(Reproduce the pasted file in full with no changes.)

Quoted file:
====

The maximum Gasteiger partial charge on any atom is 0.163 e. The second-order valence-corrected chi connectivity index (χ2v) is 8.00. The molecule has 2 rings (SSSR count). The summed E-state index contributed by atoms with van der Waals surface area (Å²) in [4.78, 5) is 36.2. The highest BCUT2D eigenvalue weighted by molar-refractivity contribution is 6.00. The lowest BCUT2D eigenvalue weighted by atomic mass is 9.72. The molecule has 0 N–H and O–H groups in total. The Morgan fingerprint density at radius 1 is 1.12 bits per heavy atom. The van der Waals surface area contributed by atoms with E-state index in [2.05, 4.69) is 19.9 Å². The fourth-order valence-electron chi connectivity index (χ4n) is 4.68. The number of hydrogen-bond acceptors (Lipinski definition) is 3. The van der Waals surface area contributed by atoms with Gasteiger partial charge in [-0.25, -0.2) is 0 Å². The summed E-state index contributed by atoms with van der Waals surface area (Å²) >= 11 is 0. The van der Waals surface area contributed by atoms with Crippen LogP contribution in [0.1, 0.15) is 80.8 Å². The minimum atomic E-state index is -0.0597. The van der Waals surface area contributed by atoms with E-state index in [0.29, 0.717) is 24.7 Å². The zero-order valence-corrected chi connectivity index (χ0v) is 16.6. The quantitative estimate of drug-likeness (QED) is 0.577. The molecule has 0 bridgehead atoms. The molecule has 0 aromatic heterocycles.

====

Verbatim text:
The maximum Gasteiger partial charge on any atom is 0.163 e. The second-order valence-corrected chi connectivity index (χ2v) is 8.00. The molecule has 2 rings (SSSR count). The summed E-state index contributed by atoms with van der Waals surface area (Å²) in [4.78, 5) is 36.2. The highest BCUT2D eigenvalue weighted by molar-refractivity contribution is 6.00. The lowest BCUT2D eigenvalue weighted by atomic mass is 9.72. The molecule has 0 N–H and O–H groups in total. The Morgan fingerprint density at radius 1 is 1.12 bits per heavy atom. The van der Waals surface area contributed by atoms with E-state index in [2.05, 4.69) is 19.9 Å². The fourth-order valence-electron chi connectivity index (χ4n) is 4.68. The number of hydrogen-bond acceptors (Lipinski definition) is 3. The van der Waals surface area contributed by atoms with Gasteiger partial charge in [-0.25, -0.2) is 0 Å². The summed E-state index contributed by atoms with van der Waals surface area (Å²) >= 11 is 0. The van der Waals surface area contributed by atoms with Crippen LogP contribution in [0.1, 0.15) is 80.8 Å². The minimum atomic E-state index is -0.0597. The van der Waals surface area contributed by atoms with E-state index in [0.29, 0.717) is 24.7 Å². The zero-order valence-corrected chi connectivity index (χ0v) is 16.6. The quantitative estimate of drug-likeness (QED) is 0.577. The molecule has 0 bridgehead atoms. The molecule has 0 aromatic heterocycles.